The Sound Of The Jam Review

artist: The Jam date: 06/06/2006 category: compact discs
The Jam: The Sound Of The Jam
Release Date: Feb 25, 2003
Label: Polydor
Genres: Mod Revival, New Wave, British Punk, Punk
Number Of Tracks: 20
This 20-track retrospective heads chronologically from the debut "In The City" single to the farewell one-off "Beat Surrender" by way of the most notable chart hits and a sprinkling of classic album tracks.
 Sound: 8
 Lyrics: 10
 Overall Impression: 8
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 Reviewer rating:
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overall: 8.7
The Sound Of The Jam Reviewed by: Crash91, on june 06, 2006
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Sound: 'The Sound Of The Jam' is basically a 'Best Of' album, but it also contains 'b' sides and unreleased songs that feature on another album named 'Extras'. This 49-track album contains two CDs, a DVD and a leaflet. However, there is a shorter version of this album, the shorter version contains only one CD. But I would recommend you to buy the bigger version. On disc one, the songs are in order of when The Jam turned from a punk band into a pop group. It also contains some 'b' sides and songs that have featured on their original albums, such as 'In The City' and 'The Gift'. On disc two, there are some more hits and unreleased songs. Although this album reached no.3 in the album charts, this is not what you would expect from a 'Best Of' album. The Jam have released 18 singles in their career, three of them are missing on this album. They are 'All Around The World', 'Just Who Is The 5 O' Clock Hero?' and 'The Bitterist Pill I Ever Had To Swallow' ('The Bitterist Pill' does appear on the DVD though). However, they have still made the album great, by mixing the hits with 'b' sides and unreleased songs. The opening track to disc one, 'In The City', was The Jam's first hit, what you would normally expect from a 'Best Of' album. 'In The City' is also a good track to begin with, because you hear the blazing guitar riff from Paul Weller (lead guitarist and vocalist), then more instruments gradually come in, making the opening track addictive to listen to. Half of that disc was mainly punk Jam, there are more blazing guitar riffs, trebly bass and machine-gun drums. This can be heard on songs like 'Away From The Numbers', 'The Modern World', 'It's Too Bad' and 'The Eton Rifles'. Meanwhilst, the other half of this disc was mainly pop/funk Jam, there are more orchestral backing, more acoustical songs, more ballads and more funkier music. This can be heard on songs like 'That's Entertainment', 'Tales From The Riverbank', 'Town Called Malice' and 'Beat Surrender'. There is a 'UK Only Bonus Track' on this disc named 'Boy About Town'. Although it appeared in the pop/funk half of this disc, this vibrant Mod anthem harked back to old school Jam, despite it was backed by a horn section. It featured on The Jam's fifth album 'Sound Affects'. The opening track to disc two, named 'The Dreams Of Children', was the 'b' side of The Jam's first no.1 single 'Going Underground' in 1980. Although The Jam just turned into a pop group in the 80's, both songs harked back to old school Jam as well, containing blazing guitar riffs. Tracks 2-6 were more releases by The Jam, in the order of when The Jam turned from a punk band into a pop group. The rest of the tracks are unreleased songs that feature on 'Extras' (apart from 'But I'm Different Now', that song featured in 'Sound Affects'). One of those unreleased songs was named 'Pop Art Poem', it was based around a poem and Paul Weller played all the instruments, varispeeded to create a weird effect. The other tracks were mainly pop, and some what strange. What certainly wasn't strange was The Style Council's 'A Solid Bond In Your Heart'. Funnily enough, one of those songs was a cover of James Brown's 'I Got You (I Feel Good)'! Even though disc one contained more exciting songs and guitar riffs, it was a clever idea to mix some more hits with unreleased songs on disc two. // 8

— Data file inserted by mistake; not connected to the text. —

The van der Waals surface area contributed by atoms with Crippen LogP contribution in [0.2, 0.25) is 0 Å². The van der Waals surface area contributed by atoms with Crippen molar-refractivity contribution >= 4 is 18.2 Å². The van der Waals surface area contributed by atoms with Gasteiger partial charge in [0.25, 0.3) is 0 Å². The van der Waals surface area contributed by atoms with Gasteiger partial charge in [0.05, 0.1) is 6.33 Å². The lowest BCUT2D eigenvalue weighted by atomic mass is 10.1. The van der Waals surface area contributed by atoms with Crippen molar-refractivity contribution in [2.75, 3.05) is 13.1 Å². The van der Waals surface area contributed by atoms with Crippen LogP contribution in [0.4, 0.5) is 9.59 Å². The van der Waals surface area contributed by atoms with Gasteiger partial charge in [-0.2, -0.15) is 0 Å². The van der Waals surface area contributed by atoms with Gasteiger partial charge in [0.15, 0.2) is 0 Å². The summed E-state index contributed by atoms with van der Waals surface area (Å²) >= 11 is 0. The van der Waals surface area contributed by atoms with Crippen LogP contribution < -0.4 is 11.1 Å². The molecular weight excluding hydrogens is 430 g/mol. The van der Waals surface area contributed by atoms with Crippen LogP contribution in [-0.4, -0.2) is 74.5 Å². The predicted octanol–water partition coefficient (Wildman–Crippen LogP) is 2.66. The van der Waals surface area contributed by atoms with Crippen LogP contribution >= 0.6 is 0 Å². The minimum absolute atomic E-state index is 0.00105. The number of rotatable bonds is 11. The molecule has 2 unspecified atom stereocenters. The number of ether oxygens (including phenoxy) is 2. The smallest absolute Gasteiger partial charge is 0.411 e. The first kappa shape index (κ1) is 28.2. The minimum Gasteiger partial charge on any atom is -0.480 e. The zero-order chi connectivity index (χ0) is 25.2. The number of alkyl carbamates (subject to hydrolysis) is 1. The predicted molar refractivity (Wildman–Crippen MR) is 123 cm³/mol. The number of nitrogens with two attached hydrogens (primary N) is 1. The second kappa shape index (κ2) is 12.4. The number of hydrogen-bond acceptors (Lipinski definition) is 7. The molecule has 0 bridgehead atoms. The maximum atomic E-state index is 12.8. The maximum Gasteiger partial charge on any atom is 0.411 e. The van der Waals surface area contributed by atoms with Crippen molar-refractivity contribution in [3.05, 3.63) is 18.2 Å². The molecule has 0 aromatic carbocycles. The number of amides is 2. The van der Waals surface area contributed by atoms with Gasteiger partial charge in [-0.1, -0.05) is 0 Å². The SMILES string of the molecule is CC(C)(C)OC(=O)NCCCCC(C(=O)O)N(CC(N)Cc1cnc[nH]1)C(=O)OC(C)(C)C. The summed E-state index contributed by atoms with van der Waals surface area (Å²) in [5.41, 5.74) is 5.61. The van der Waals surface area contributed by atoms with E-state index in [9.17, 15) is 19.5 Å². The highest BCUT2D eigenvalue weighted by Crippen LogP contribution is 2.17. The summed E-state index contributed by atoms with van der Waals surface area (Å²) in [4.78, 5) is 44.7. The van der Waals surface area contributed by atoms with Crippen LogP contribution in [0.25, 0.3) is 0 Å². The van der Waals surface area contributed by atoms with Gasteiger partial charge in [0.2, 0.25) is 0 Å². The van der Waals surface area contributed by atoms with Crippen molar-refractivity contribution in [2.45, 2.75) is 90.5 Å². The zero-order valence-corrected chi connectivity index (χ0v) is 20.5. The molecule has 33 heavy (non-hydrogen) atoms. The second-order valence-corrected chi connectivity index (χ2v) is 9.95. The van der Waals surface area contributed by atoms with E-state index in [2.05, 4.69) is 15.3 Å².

Lyrics: On disc one, we see Paul Weller change his voice style from a punk singer into a popstar. But really, Paul Weller could sing whatever the type of genre. Even though some of the unreleased songs on disc two were poor, that didn't stop Paul Weller from singing great. Most of The Jam's songs were backed by Bruce Foxton (bassist and backing singer), he wasn't bad at singing either, but it was his lyrics that were quite bad. However, one song on disc two named 'News Of The World' was sung by Bruce Foxton alone, and he even wrote the lyrics to it. It was one of the greatest songs Bruce Foxton has ever composed. But we remember Paul Weller as one of the greatest song writers in the UK. // 10

Overall Impression: There are other 'Best Of' albums by The Jam, if you want all of The Jam's hits without any unreleased songs, it would be a better idea to buy a different album named 'Snap!'. But if you want a Jam album that contains over twice as more tracks, buy this one. To my opinion, 'Snap! ' is a better album, but it doesn't make this one bad at all. What I love about this album is that there is a lot of tracks to listen to and a DVD, and listening to some quality 'b' sides for the first time. What I hate about this album was the poor quality of their unreleased songs, because it completely spoils the album. If this album got stolen/lost, I would buy 'Snap!' instead of this one, because clearly 'Snap!' is a better album. To end this review, 'The Sound Of The Jam' is a great 'Best Of' album that contains quality 'b' sides. // 8

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